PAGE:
Christian Perspectives on Religion and Science and their Significance for Modern Muslim Thought
Many Muslims believe that the historical conflict between religion and science was a conflict between a particular religion - Christianity - and science, and that while it is too bad that Christianity emerged from the engagement badly bruised, Islam need have no fears o f any such clash.2 The conclusion drawn about Islam requires comment. The modern scientific outlook, which is born o f a secular and materialistic worldview and in turn reinforces that worldview, constitutes a challenge to all those philosophies of life that take a supreme being, like the God of theistic religions, as their basic reference point in life, thought, and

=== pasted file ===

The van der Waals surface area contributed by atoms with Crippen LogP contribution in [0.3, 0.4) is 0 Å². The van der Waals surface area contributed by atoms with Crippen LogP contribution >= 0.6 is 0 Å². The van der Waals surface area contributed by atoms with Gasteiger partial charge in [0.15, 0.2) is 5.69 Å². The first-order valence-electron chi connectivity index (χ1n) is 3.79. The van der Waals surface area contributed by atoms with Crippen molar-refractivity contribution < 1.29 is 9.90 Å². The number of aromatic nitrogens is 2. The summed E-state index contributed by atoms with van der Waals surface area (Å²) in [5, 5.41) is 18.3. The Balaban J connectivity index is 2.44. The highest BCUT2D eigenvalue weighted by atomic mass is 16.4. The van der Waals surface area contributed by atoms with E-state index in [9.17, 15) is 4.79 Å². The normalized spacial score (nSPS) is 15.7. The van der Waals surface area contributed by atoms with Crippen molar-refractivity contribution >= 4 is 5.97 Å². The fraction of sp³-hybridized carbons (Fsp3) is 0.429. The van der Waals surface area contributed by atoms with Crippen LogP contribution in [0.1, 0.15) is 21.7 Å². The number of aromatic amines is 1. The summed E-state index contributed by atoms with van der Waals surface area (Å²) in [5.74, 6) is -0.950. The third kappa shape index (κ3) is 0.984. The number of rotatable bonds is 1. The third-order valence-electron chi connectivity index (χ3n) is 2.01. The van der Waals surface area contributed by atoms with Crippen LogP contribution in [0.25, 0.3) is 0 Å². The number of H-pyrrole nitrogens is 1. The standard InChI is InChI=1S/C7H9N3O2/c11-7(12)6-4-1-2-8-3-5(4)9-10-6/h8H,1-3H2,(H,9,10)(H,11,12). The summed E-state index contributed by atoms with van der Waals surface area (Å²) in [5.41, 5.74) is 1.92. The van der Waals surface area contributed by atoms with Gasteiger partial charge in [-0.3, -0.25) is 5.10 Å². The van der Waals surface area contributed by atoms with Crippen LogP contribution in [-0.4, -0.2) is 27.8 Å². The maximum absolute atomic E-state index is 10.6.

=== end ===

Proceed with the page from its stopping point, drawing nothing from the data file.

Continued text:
conduct. Islam is one such religion.3 As such, it is a target o f the socalled scientific - or rather, scientistic - critique, the fundamental assumption of which is that the physical world, which is in principle amenable to observation and quantification, is the ne plus ultra of human inquiry and concern. Islam differs with a crucial aspect o f this assumption. Islam does grant that the physical world as we know it has order, stability, and integrity, implying that it is, consequently, observable and quantifiable. Thus, the Qur’an refers to the world’s order, stability, and integrity when it says, wa-huwa'l-ladhi JFs-samdH ilahun wa-ffl-ardi ilahun (43:84), “And He is the One who is deity in the heavens and deity in the earth” .4 However, the Qur’an also calls the world an aya, “ sign” - or rather, ayat, a series or multiplicity o f “signs” . By definition, a “sign” points beyond itself to something else to which it bears the same relationship as that o f a means to an end. The sign itself, therefore, cannot be an end in itself; there is, about it, a certain inconclusiveness that calls for conclusion, a certain incompleteness that calls for completion. This conclusion or completion must be sought outside the sign itself. Qur’anic verses - such as 2:164 - which refer to the world as containing so many signs, maintain that God, known as One and as possessing certain attributes, is the supreme reality to which the signs o f the universe point. Thus God, rather than the physical world, is the ne plus ultra - not only of human inquiry and concern, but also o f human devotion and worship; according to the Qur’an, recognition of God as the supreme reality not only alters our theoretical understanding o f the physical world, but it also draws from us a certain kind o f practical response or commitment. The Qur’anic invitation to human beings to reflect on the universe and the signs it contains demands, as its logical end, sajda and Hbada - fa's-judu Wl-lahi wa-cbudu (53:62), “Prostrate yourself before God and worship Him”.